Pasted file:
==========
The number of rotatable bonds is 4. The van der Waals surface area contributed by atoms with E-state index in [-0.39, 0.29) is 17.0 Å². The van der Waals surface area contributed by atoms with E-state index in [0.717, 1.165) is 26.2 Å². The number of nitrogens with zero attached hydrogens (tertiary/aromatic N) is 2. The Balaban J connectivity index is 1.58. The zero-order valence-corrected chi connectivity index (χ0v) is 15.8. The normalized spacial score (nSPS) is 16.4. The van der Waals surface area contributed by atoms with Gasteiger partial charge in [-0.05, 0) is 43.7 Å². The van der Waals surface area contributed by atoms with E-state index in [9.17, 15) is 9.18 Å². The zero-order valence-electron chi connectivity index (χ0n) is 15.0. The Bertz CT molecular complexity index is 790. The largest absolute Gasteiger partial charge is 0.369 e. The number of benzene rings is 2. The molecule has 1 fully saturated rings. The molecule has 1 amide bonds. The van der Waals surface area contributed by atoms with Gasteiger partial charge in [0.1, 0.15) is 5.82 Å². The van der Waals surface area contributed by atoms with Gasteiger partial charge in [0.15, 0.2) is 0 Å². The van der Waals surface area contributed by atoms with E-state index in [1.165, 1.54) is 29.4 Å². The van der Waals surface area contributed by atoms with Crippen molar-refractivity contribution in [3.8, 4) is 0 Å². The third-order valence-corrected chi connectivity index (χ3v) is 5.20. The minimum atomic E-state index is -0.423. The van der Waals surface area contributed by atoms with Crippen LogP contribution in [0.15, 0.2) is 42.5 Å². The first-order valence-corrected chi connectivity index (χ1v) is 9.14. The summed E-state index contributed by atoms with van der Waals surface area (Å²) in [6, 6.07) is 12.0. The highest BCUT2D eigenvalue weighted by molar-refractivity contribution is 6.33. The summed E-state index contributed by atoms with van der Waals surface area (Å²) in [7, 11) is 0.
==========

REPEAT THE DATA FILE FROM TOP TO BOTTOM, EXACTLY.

The number of rotatable bonds is 4. The van der Waals surface area contributed by atoms with E-state index in [-0.39, 0.29) is 17.0 Å². The van der Waals surface area contributed by atoms with E-state index in [0.717, 1.165) is 26.2 Å². The number of nitrogens with zero attached hydrogens (tertiary/aromatic N) is 2. The Balaban J connectivity index is 1.58. The zero-order valence-corrected chi connectivity index (χ0v) is 15.8. The normalized spacial score (nSPS) is 16.4. The van der Waals surface area contributed by atoms with Gasteiger partial charge in [-0.05, 0) is 43.7 Å². The van der Waals surface area contributed by atoms with E-state index in [9.17, 15) is 9.18 Å². The zero-order valence-electron chi connectivity index (χ0n) is 15.0. The Bertz CT molecular complexity index is 790. The largest absolute Gasteiger partial charge is 0.369 e. The number of benzene rings is 2. The molecule has 1 fully saturated rings. The molecule has 1 amide bonds. The van der Waals surface area contributed by atoms with Gasteiger partial charge in [0.1, 0.15) is 5.82 Å². The van der Waals surface area contributed by atoms with Gasteiger partial charge in [0.15, 0.2) is 0 Å². The van der Waals surface area contributed by atoms with E-state index in [1.165, 1.54) is 29.4 Å². The van der Waals surface area contributed by atoms with Crippen molar-refractivity contribution in [3.8, 4) is 0 Å². The third-order valence-corrected chi connectivity index (χ3v) is 5.20. The minimum atomic E-state index is -0.423. The van der Waals surface area contributed by atoms with Crippen LogP contribution in [0.15, 0.2) is 42.5 Å². The first-order valence-corrected chi connectivity index (χ1v) is 9.14. The summed E-state index contributed by atoms with van der Waals surface area (Å²) in [6, 6.07) is 12.0. The highest BCUT2D eigenvalue weighted by molar-refractivity contribution is 6.33. The summed E-state index contributed by atoms with van der Waals surface area (Å²) in [7, 11) is 0.